Self-entitled with zero empathy

Having witnessed more than my fair share of self-entitlement from senior executives this particular director took it to another level……in fact she took the cake and the crown for her over the top self-entitled behaviour.

This director took the time to give me a lecture (boarder line verbal abuse) on how her time was extremely important. She went on to say she was not interested in appointments unless they were mid-morning and how dare I offend her with a request for a breakfast meeting at 8:00am. She reminded me that she was director and everyone needed to dance around her. Her time was precious, it was all about her. Can you believe this? A Board member responsible for making the million dollar decisions which affects thousands of employees did not have a humble bone in her body. She was not prepared to budge or be flexible, requested a certain five star restaurant, the list went on and on.

I was appalled to say the least but the sad truth is that this is happening all around me and I find myself fighting for others who are unable to deal with such awful, rude leaders who lack compassion and continuously belittle and intimidate those around them. This particular director didn’t stop for a second to think about nor empathise with me, she was so consumed with self-entitlement she could not move past her demeaning and inconsiderate ways. Rather than saying no sorry my schedule cannot accommodate a breakfast meeting could you please offer me another time, she had to go down the path of self-righteousness.

This director was clearly all for a work life balance when it came to her needs yet failed to reciprocate and share that compassionate, empathetic view towards me. In fact she failed to acknowledge me period. I was someone who was disrupting her walk in the park. How dare I.

Don’t get me wrong I’m no stranger to self-entitled senior executive behaviour and I’ve had my quota of office politics spanning 18 year but what is seriously starting to affect me on a human level is this lack of empathy and complete self-entitlement with no regard for others. This behaviour needs to stop. We need to start calling out such behaviour as it’s disgusting and far from the role models we are looking to lead our future generation.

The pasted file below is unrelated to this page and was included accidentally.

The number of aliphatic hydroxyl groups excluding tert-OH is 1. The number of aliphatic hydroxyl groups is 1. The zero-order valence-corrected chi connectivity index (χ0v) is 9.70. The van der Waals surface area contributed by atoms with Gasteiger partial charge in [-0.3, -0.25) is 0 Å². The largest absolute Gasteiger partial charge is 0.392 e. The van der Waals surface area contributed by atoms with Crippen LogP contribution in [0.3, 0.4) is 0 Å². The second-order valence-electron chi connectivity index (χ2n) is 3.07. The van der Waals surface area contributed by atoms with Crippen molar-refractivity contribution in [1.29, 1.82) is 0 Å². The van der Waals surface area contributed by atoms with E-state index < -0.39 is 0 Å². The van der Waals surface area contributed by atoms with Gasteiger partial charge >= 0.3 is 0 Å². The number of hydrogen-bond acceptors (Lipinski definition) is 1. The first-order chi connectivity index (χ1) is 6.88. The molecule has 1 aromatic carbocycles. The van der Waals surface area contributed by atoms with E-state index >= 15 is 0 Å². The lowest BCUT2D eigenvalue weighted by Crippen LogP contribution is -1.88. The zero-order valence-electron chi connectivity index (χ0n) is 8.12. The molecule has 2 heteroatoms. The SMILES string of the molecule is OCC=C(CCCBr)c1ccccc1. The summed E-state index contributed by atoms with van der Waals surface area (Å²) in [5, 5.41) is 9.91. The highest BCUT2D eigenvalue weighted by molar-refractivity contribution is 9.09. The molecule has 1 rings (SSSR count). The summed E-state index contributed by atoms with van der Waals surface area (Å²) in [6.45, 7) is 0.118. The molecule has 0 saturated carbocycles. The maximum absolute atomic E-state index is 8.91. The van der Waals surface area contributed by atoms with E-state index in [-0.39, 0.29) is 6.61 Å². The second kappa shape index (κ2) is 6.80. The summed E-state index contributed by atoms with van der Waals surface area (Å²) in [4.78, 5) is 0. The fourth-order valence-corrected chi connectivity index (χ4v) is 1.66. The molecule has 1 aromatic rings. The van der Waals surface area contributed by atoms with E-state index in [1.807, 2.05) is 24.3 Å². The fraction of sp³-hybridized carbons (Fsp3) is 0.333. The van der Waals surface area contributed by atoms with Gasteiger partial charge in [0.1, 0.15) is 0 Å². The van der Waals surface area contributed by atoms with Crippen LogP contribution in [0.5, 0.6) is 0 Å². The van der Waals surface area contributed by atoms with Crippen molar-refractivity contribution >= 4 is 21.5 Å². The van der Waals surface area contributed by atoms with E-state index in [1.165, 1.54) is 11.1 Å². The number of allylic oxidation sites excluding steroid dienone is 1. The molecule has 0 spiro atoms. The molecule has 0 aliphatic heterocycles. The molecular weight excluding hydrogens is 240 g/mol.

How to develop a role model in your child

Like any other 15 year old teenager, my one has had her fair share of good and bad decision-making. Whether these were influenced by peer pressure or a lack of balanced judgment is irrelevant as we all have choices and the choices we make shape our destiny. We can teach our children right from wrong but ultimately wrapping them up in cotton wool isn’t going to teach them the survival skills required to take on the world. Whilst we are there to guide them, they need to learn how to make their own decisions whether good or bad and understand the consequences in order to grow into responsible adults.

What is important however is the need to be continuously present in our children’s lives in order to share the lessons regardless of a good or bad experience encountered. This requires regular conversations with our children to check-in and understand their current challenges/pressures on both a personal and professional level. It’s not about never-ending lectures on how they could have done things better but more about letting our children open up and share their reasoning for doing so in a trusting and non-judgmental environment.